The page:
Poured Out

Easter and Good Friday are two of my favorite holidays. Every year on Good Friday, I'm reminded not only of the power of the cross, but also brought to a place of worship - praising God that the story didn't end at the cross. Resurrection came three days later and is a potent reminder that hope is here. That redemption is here. And that new fruit and new life are here.

  Photo by  rawpixel.com  on  Unsplash

Photo by rawpixel.com on Unsplash

As a church, we have been studying the book of Isaiah and looking at how Isaiah was stunned, seared and sent. Last week, we looked at Isaiah 53: 10-12. These verses speak about how Jesus was crushed and how fruitful offspring would result as Jesus paid the penalty for all sin (past, present and future). We looked at Jesus as the ultimate model of pouring out his life for humanity as a result of love.

The question that Jordan presented in his message was: "how do we live a resurrection life?" In Romans 12, Paul exhorts us to pour out our lives as sacrifices, which serves as worship that is holy and pleasing to God. When you love someone, you pour out your life for them. Jesus's life was not taken from him. He chose to lay it down.

This is the life being poured out, and we can live a resurrected life by subscribing to the model of Jesus.

"Out of gratitude for what Jesus has done and the generosity of God in our lives, how do we pour out our lives for others?"

Jordan challenged us to ask the Lord what area in life we want to commit to pouring out for the sake of others. While reflecting and processing this message through re-listening to it (shout out to our podcast!), I decided to google what "pour" means. Per Merriam-Webster, one definition of "pour" is to "supply or produce freely or copiously." That means that what we pour out for others is whole-hearted, 100% in, not giving half of our efforts or half of our abilities. But instead, giving freely and without restraint, as Jesus modeled for us when he was dying on the cross.

For me, the Lord highlighted a few different people/areas to pour out of my life for, some of whom are the women in my spheres of influence. By intentionally setting aside time to invest in their lives and through this time, facilitating the feeling of being known.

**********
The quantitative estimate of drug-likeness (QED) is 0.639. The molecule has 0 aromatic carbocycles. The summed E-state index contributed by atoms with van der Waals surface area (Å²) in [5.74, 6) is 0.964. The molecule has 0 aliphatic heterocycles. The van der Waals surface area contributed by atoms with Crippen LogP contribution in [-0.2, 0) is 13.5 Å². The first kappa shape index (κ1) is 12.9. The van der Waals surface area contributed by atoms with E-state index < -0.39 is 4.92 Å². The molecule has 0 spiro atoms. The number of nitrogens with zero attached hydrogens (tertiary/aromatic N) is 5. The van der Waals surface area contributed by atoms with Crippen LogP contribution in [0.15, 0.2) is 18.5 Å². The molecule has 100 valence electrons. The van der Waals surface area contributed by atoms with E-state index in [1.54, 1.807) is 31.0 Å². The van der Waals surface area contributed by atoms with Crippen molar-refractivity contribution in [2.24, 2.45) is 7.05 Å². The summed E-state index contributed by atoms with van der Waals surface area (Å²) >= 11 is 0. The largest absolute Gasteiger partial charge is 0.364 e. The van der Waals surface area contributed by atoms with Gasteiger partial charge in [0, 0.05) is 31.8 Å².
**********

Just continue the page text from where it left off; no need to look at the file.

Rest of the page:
Practically, for me, in a season of discipleship school, planning a wedding, and working a full time job, this looks like setting aside one night a week to specifically invest in women who feel marginalized, unknown, or invisible. As a result of feeling known, heard and sought after, I'm believing that the Lord will bless this commitment and utilize it to launch women into the purposes that He has called them to fulfill.

Who is God asking you to pour into?

About the Author: Christiana thrives on saying "yes" to new adventures, connecting with people on a deep relational level, and eating Saturday morning brunch. She works locally as a Physical Therapist and also serves at Antioch Ann Arbor as the Production Director. Christiana is passionate about partnering with individuals to prepare, equip and mobilize them to operate best in who God has made them to be and accomplish the purpose that the Lord has set upon their life.

One Step Ahead

  Photo Credit: Tiffany Hines

Photo Credit: Tiffany Hines

I was at a meeting recently with some young adults and families. We were worshipping together, and I was kneeling down with my eyes closed in worship. When I sensed God calling me to stand up, I put my hand on a knee, opened my eyes, and was surprised to see a little girl kneeling next to me, staring straight at me. One of her hands was on her knee, just like me, and as I paused to look at her, she paused to. I pushed myself up and she imitated me, straightening slowly. I smiled softly. She smiled back and ran off.

I know who this little girl's parents are, but I have never interacted with her before. I don’t know her name. I’ve never taught her in Sunday school. Yet in this moment, I was a model to her.

In our sermon a couple of weeks ago on parenting, our guest speaker, Artie Sudan, encouraged us that we don’t need to be a Bible scholar to bring our kids up in the way of Christ.

All we need is to be one step ahead.

This is powerful! I don’t have any kids. I’m not a biological parent of any child, but as I live and breathe, I "parent" other people. All of us can act as spiritual, if not biological, "parents." How we serve. How we smile. What we say. How we act. If we’re one step ahead in years, in maturity, or in life-stage, we parent in the sense that we help raise people up to their next level as they watch and learn from us.

There is no shame in being just one step ahead. Aladdin’s power in staying free was to be “one jump ahead of the sword.” He even laughs about it as he sings, “That’s all - and that’s no joke!”